Skip to main content
  • Practice Perfect

    How to Add a New Retina Drug to Your Practice—11 Steps to Get You Started

    By Matthew Baugh, MHA, COT, OCS, OCSR, Academy Manager of Coding and Reimbursement, and Joy Woodke, COE, OCS, OCSR, Academy Director of Coding and Reimbursement

    Download PDF

    Are you about to adopt a new retina drug into your practice? Rigorous planning and careful attention to detail will be key, because mistakes can be costly. The implemen­tation process may seem daunting, but the steps below will help you get started.

    1. Know when (and how) to use the NOC HCPCS codes. When submitting claims, you bill for drugs using HCPCS codes (Healthcare Common Procedure Coding System). But if a HCPCS code hasn’t yet been assigned to the drug, you would use one of the Not Otherwise Classified (NOC) HCPCS codes.

    2. Research payer policies and FDA indications. Understanding payer policies ( is key. But in the absence of a published payer policy, the FDA label may provide some guidance for coverage. The drug will not be reim­bursable if you are using it inappro­priately, so make sure you research the drug’s FDA label for its indications and frequency of treatment.

    3. Update your EHR and practice management systems. Add the new drug(s) to your systems’ libraries.

    Add codes for billing and tracking. For each new drug, set your system up with the following: appropriate NOC HCPCS code (e.g., J3490, J3590); National Drug Code (NDC); claim notes (e.g., medication name, dosage, and invoice amount) for item 19 of form CMS-1500 or its Electronic Data Interchange (EDI) equivalent; “usual and customary fees”; and, once it is assigned, permanent HCPCS code.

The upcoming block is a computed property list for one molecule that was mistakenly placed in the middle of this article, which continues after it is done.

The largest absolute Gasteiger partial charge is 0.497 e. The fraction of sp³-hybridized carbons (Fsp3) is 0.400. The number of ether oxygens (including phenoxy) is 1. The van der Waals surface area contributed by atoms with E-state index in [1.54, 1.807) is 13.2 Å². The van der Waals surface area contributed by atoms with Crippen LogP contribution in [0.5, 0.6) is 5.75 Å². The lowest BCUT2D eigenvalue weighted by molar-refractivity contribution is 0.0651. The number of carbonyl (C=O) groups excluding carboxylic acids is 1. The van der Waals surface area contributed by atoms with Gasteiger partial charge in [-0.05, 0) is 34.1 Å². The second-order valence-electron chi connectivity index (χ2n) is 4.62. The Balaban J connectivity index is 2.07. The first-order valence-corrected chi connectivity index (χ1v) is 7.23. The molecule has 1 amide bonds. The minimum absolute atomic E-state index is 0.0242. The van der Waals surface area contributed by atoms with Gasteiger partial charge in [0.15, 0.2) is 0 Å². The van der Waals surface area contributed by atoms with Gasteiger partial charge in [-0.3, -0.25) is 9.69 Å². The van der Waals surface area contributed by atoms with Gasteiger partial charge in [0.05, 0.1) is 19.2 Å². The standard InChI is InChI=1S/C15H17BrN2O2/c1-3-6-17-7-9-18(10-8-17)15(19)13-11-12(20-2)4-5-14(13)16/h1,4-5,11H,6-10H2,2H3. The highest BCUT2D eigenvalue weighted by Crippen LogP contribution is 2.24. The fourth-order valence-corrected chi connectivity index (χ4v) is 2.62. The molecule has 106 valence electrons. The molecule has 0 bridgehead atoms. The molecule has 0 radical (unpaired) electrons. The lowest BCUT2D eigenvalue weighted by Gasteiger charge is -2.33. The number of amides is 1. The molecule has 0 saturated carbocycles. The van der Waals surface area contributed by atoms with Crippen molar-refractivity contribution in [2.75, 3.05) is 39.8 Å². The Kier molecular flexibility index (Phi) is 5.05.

You should also set up your practice’s own internal “pseudocode” for a drug and link it to the NOC HCPCS code. This will help you track a drug’s utiliza­tion, reconcile its inventory, and audit its reimbursement, even if you have to use the same NOC HCPCS code for more than one drug.

    Update templates and processes. Update the following: automated scrub edits, chart templates and macros, encounter types, and scheduling tem­plates. Implementing electronic con­sents can help streamline the process for administering new drugs. (For sam­ple consent forms, see

    4. Rethink workflow. Adjust work­flow to accommodate the new drug. Streamlining the process for ordering and administering drugs can help reduce errors and save time.

    5. Educate staff and physicians. Training clinical staff on the use and administration of new drugs is im­portant for ensuring patient safety and efficacy, and all staff members should be aware of new treatments and indi­cations. Staff should also know about prior authorization and step therapy requirements, and billing staff should know the fee schedules, payer con­tracts, and what codes to use.

    6. Establish ordering amounts and monitor inventory. Determining the ap­propriate amount of drug to order and monitoring inventory levels can help prevent shortages or overstocking. Es­tablish a system for tracking drug usage and reordering drugs when needed. For tips, see “IVT Drugs: How to Control Costs and Survive an Audit” (Practice Perfect, July 2014).

    7. Monitor claims and denials. Ensure that claims are submitted correctly and in a timely manner. Monitor denials and take corrective action when necessary. Audit payer reimbursements to confirm that you are paid the right amount.

    8. Take advantage of patient as­sistance programs. Confirm with the vendor any eligible patient assistance and copay programs for the new drug. Identify the process for participating in such programs, train the staff on it, and make sure physicians know about it.

    9. Don’t forget your satellite offic­es. All offices should be equipped to handle new drugs, and staff at satellite offices should be trained on the new drugs. Confirm the process of delivery or transportation to all locations.

    10. Educate your patients. Edu­cating patients on the benefits and potential side effects of drugs is important for patient care and adherence to treatment plans. Providing instructions for administration and any necessary precautions will also help prevent adverse events.

    11. Bookmark Visit the page frequently for updates on the latest resources and regulations.